Sunday, May 22, 2005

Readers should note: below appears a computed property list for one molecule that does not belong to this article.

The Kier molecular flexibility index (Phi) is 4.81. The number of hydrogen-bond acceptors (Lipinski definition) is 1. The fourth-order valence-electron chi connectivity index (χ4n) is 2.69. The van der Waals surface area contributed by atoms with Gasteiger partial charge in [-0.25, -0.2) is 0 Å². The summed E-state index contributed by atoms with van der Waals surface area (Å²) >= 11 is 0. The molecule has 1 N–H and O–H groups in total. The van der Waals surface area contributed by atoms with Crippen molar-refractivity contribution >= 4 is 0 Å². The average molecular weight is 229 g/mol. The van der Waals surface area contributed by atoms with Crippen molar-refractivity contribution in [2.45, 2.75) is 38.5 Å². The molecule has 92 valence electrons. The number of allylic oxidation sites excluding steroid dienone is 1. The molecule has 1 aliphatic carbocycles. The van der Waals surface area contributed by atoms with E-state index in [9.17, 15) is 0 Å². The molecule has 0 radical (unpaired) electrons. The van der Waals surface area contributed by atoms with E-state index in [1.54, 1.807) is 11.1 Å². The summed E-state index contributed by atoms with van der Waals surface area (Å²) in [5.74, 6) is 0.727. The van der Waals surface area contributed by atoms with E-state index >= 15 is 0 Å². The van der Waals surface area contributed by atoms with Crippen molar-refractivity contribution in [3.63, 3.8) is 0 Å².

After the intense emotional wrangling of Father's Day, The Empty Child had a lot riding on it. As each episode of this new Doctor Who series seems to top the earlier ones, so the pressure is mounting for the series to deliver, and with this week's episode, the terror factor was turned up to the fore. If earlier, the series seemed to be playing to a childish denominator with farting aliens, burping wheelie bins and jokes about Michael Jackson, this now seems to be well behind us as the show ventures into a story which touches on a number of common horror elements. There's the horror of War of course, in this case the Second World War as we are in 1941, in the middle of the blitzing of London by the Germans. Then we have a spooky child who seems to be everywhere, watching through his gas mask and plaintively calling for his mummy ... finally there's the terror of infection and the body-horror of losing ones own individuality through a virus which, well, according to the Doctor is rewriting human DNA and turning them into gasmasked zombies ... literally. As to why - well this is the first part of the story and so I suspect we have to wait for the answers. The story so far follows two main threads. First the Doctor meets up with a girl called Nancy who is using the air raids as a means of feeding the homeless children. When a family hurries to their rather ramshackle and flimsy air raid shelter (although these were usually underground in the back garden, as far from the house as possible and not a tin shed), so Nancy and the kids enter the house to feast on their uneaten meals. The Doctor joins them and starts to get a sense of what is happening. However the gas-masked child comes a-calling and Nancy warns the Doctor away, not to let the child touch him, and also reveals that it can make phones ring. When the Doctor answers all that is heard is the child calling for his mummy. This is all very eerie and unsettling stuff, especially as there are no answers forthcoming at this time. Nancy tells the Doctor about the capsule that fell a month earlier and its location - they go there to investigate and the Doctor breaks into Albion Hospital and meets the sick and aged Doctor Constantine who is able to add some more clues into the mix - that all the 'patients' are not dead, and that they all have the same injuries and gas masks fused to their faces - this is physical injury as plague ... The cameo by Richard Wilson as Constantine is brilliant and although he's not on screen for long, adds a lot of presence to the character. The other plot thread is Rose's. She is distracted in the opening moments by seeing a gas-masked child calling for his mummy and leaves the Doctor to investigate herself. Before long she is hanging from a rope under a barrage balloon in the middle of a German attack. These scenes are very impressive, with Rose swinging there over London as planes fly past, searchlights roam and explosions go off all over. However this is so totally at odds with the truth that it's dramatic license taken to the extreme. Barrage balloons were tethered with steel hawsers to the ground so that planes could not fly below them. This forced any attacking aircraft too high to be able to accurately target their bombs. The balloons themselves also acted as a distraction and a physical barrier to seeing what was below them - and as there was a blackout as well, this meant that the pilots were taking pot shots rather than anything properly targetted. However here we have rope tethers and formations of planes flying under the balloons ... Rose is rescued by hi-tek Captain Jack Harkness (through total coincidence) whom she instantly takes a shine to (although to be honest he is far more likable and fun than Mickey or Adam) He seems to think she's a time agent and he has a deal on the table to sell her a Tula Warship he has hidden on Earth at this time. But after enjoying some Champagne and flirting on top of his space craft (which is invisible and tethered to the Big Ben clock tower), they go off searching for the Doctor as Rose claims he needs to give is okay to the deal. Bizarrely Rose seems to have developed something of an obsession with 'Spock' here, and mentions him on several occasions, as well as telling Jack that this is the Doctor's name - Mr Spock - I have no idea what that is all about or whether has been secretly watching old Star Trek episodes on board the TARDIS. Rose and Jack eventually meet up with the Doctor at Albion Hospital where, unnervingly, Constantine has just morphed into a gas-masked zombie (I would have loved to have seen the extended version of this, complete with cracking bone sounds which the BBC felt too graphic for the timeslot ... roll on the DVD extras) as he finally succombed to the same infection. Because this is now nearly the end of the episode (there seems to be no other reason for it to happen), all the zombies come alive and start shambling towards the Doctor, Rose and Jack calling for their mummy ... At the same time, Nancy is trapped in the house by the gas-masked boy who approaches her ... And the credits run ... and there is no 'Next Episode' preview. At least not crashing in and ruining the effectiveness of the cliffhanger. I have no idea whether this was changed due to the adverse reaction the 'Next Week' trailer had after the end of Aliens of London, but I'd like to think that in some way the Doctor Who Production Office had listened to the concerns expressed and took appropriate action. Bravo whichever way it was because this way we get the great cliff hanger, there is also a preview of next week, but before it an announcer warning to look away ... best of all worlds. The Empty Child was a brilliant episode. A terrifying slice of Doctor Who which touched on many fears, and which was in places genuinely unnerving and spooky. Captain Jack Harkness seems an interesting new character and the interplay between him and Rose was well done. Likewise the relationship between the Doctor and Nancy was nicely drawn, and the understanding/realisation that the child is/was her young brother added much to understanding her actions. On the negative side, there do seem to be a lot of plot coincidences - getting Rose flying from a barrage balloon being one, Jack seeing and rescuing her, Nancy finding the Doctor early on (and vanishing afterwards), and the Doctor being able to follow her anywhere ... also some of the wartime trappings - there would have been a lights out ban, so Jack would not have been at a lit window to see Rose in the first place, the clock tower's time did not change while Jack and Rose were talking (and they seemed to be there for some time) but the clock was not turned off during the War, only the lights were extinguished ... lots of small things, none of which detract from the overall impressive nature of the piece, but which in part niggle slightly. Maybe some of these will be covered off next week ... The Empty Child scores very high again for me both as a good and engaging piece of drama and of course as an episode of this incredible smorgasboard of treats which the 2005 series of Doctor Who is turning out to be. And of course, as luck would have it, I'm going to miss next week's episode as I'm away on a much needed break!! So I won't get to see it until mid-week after - you'll have to wait until then before I can share my thoughts on the episode.